|Monday Morning Blether|
I have always admired Richard Feynman, a great scientist in his own right, also particularly famous for exposition of science to all ages and abilities. I encourage you to spend 30 minutes chasing quotes and clips on the net, it will be the most educative half hour of the year.
There are various quotes attributed to Feynman saying that - my paraphrase - there is much more to knowing a subject than just being able to name things. You don't really know anything unless you can explain it clearly to an 8 year old.
Some background chat this month got me looking up some fine points of grammar. I found a reference on the nytimes site which claimed:
The aversion to splitting infinitives is strongly held in some quarters, but weakly supported.
I think this is a great phrase, but I don't agree with it. That got me wondering what I did agree with, and whether I could explain it in a way of which Feynman would approve. I'm sure that I cannot come close to his style, but anyway, here is my attempt.
Grammar is a set of rules about the structure of sentences. It ensures that sentences make logical sense and can be understood by the reader. In particular, sentences often contain little sub-structures, phrases of a few words that belong together. The minor rules of grammar say that these sub-structures should stick together, they should not be split by other words.
For example, in the following:
she is the person I gave the present to
there is a sub-structure of "to the person" which has been split and separated, so that the single word "to" hangs by itself at the end. This breaks a minor rule of grammar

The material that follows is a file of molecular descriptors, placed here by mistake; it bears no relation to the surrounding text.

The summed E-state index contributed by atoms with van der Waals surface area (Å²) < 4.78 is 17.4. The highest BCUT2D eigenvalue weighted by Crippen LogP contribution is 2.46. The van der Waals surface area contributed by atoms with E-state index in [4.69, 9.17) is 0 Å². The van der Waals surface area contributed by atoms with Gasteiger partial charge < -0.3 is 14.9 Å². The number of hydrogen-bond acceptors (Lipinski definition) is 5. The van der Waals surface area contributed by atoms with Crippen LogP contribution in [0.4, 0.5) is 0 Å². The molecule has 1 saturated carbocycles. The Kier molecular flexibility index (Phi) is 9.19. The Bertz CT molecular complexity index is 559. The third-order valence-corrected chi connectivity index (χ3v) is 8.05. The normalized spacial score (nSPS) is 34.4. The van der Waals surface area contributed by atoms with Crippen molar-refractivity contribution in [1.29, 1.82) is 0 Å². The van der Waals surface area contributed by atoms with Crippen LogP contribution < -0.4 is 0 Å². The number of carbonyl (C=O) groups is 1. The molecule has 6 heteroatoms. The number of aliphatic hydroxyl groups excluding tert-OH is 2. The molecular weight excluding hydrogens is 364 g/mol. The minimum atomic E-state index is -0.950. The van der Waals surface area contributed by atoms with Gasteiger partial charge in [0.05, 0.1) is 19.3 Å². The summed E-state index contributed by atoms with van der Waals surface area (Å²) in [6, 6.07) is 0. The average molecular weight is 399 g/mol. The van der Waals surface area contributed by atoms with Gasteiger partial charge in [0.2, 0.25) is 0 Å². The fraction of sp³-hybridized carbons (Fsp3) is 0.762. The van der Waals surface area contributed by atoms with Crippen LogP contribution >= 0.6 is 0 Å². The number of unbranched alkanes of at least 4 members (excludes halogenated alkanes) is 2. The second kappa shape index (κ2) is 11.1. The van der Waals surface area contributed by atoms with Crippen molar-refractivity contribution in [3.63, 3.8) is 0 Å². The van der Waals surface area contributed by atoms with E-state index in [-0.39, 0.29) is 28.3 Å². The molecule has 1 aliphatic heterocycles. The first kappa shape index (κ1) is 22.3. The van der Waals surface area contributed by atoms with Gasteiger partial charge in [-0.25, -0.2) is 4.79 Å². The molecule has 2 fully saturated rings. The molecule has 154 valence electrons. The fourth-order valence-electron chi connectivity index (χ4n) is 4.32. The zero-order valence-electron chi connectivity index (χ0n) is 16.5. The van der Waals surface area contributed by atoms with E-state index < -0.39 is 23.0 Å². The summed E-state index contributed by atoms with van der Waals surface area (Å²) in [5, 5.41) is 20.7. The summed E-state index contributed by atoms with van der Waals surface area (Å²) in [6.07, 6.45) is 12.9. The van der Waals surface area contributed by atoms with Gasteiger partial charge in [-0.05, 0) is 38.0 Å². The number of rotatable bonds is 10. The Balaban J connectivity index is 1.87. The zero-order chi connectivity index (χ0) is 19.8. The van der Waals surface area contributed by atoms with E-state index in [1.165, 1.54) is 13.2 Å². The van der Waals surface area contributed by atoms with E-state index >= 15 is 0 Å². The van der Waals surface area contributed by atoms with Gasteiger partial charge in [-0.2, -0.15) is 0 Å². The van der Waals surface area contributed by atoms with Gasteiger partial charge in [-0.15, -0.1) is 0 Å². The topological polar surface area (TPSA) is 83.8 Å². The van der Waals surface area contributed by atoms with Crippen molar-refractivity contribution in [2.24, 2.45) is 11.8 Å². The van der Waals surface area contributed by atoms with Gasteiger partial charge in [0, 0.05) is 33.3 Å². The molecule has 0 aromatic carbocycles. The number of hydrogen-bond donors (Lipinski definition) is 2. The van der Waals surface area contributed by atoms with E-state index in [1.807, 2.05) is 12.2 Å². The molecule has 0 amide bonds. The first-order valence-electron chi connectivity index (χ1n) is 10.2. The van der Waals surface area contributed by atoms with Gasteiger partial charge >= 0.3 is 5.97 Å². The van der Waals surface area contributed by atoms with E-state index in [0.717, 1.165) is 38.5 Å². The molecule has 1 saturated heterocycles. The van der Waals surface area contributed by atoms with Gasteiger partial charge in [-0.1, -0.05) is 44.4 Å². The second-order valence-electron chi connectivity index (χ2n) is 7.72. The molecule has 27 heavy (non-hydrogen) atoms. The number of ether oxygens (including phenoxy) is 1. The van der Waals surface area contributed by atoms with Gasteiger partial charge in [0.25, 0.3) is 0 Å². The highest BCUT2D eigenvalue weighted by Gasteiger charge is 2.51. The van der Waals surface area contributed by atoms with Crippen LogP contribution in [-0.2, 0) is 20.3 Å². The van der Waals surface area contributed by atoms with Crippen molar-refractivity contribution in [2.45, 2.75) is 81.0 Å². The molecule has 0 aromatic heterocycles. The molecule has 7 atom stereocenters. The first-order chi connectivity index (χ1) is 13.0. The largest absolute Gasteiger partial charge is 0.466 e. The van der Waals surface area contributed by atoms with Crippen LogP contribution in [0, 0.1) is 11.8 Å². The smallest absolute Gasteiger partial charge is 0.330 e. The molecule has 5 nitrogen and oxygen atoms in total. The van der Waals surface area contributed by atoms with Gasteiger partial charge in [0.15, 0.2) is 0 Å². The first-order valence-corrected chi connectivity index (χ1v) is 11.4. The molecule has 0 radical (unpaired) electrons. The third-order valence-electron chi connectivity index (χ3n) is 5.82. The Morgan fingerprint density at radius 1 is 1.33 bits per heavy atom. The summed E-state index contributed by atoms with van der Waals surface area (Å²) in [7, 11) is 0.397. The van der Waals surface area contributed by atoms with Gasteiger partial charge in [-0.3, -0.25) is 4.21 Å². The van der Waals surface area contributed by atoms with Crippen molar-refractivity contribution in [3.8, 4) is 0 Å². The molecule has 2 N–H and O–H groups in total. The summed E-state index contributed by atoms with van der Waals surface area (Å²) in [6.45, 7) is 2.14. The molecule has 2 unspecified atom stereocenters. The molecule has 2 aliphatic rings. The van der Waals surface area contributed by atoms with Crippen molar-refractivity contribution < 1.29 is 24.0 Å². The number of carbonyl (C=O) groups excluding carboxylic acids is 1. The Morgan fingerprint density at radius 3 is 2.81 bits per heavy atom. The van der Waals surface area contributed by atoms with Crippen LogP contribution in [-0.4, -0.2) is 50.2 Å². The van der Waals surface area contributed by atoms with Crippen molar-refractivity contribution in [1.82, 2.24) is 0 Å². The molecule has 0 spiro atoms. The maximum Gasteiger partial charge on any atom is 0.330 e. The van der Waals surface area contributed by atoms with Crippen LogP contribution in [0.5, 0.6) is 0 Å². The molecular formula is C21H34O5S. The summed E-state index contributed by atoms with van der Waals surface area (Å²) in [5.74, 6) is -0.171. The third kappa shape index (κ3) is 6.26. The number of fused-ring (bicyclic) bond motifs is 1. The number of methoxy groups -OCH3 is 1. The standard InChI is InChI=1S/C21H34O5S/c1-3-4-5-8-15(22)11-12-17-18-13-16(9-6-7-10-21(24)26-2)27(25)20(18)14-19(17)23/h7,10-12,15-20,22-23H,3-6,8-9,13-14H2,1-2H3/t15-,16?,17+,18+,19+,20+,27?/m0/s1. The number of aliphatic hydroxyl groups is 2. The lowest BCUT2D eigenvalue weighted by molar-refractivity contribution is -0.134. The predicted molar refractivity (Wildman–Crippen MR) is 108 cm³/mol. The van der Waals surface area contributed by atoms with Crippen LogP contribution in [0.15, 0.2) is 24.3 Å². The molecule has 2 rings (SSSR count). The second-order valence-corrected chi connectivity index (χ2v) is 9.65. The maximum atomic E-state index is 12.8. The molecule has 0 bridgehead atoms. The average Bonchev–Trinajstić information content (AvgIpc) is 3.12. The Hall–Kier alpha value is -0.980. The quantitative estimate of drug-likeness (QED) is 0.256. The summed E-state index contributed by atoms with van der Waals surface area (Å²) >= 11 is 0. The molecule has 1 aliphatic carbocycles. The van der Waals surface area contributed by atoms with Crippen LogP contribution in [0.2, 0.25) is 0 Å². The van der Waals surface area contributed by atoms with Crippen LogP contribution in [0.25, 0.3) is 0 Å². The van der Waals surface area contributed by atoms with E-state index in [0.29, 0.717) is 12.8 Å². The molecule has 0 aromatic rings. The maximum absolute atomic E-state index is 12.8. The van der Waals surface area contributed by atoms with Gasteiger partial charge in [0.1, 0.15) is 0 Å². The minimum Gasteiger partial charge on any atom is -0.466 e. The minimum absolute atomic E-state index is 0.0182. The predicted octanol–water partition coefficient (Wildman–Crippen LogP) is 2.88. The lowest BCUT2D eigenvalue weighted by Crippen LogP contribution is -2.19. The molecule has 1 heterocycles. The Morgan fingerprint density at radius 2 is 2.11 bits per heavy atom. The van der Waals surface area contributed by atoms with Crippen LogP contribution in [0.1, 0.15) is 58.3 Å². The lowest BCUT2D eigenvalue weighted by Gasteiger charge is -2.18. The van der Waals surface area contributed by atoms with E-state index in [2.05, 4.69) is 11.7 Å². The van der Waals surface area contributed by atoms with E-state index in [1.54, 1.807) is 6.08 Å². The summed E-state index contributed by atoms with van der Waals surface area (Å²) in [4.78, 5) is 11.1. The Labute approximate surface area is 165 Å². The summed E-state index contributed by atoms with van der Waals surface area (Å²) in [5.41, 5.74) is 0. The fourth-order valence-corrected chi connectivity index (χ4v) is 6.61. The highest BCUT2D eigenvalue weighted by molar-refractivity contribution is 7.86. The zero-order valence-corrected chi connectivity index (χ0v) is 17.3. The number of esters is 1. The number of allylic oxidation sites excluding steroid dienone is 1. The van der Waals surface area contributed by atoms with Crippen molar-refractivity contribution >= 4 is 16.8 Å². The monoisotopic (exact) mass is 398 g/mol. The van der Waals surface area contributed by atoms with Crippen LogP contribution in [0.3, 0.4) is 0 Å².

Does this matter?
Well, if your sentences are short and simple then it doesn't really matter. Sub-structures can be split up in short sentences, but never very far and everything can still be understood. The rule seems pedantic.
Beatrix Potter and e e cummings contain lots of examples of this sort of thing.
However, what if we make everything more complex, add more words, clauses, description? That changes everything:
she is the lovely, kind person I gave, just last Xmas, the enormous present, all covered up in shiny wrapping paper, to
Ouch! Now that "to" sticks out horribly and the sentence is much harder to decipher. As your sentences get longer, with more clauses, more description, more digression, pulling in more ideas, contrasting some, contradicting others, diverging views, generally getting more and more like this one, then grammar gets ever more important.
Dickens and A. S. Byatt contain lots of examples of that sort of thing.
If we try again, this time following the minor rule:
she is the lovely, kind person to whom I gave, just last Xmas, the enormous present, all covered up in shiny wrapping paper
then it can be clearly understood again, no matter how many adjectives you throw in.
(Writing that example was great fun! I encourage the dear reader to boldly go and try one yourself :) )
If your sentences are simple you can rearrange the order to get the best impact from individual words. As they get more complex you need to follow all the minor rules of grammar closely to maintain clarity. Good writers should know the difference and adapt as appropriate.
That's all there is to grammar.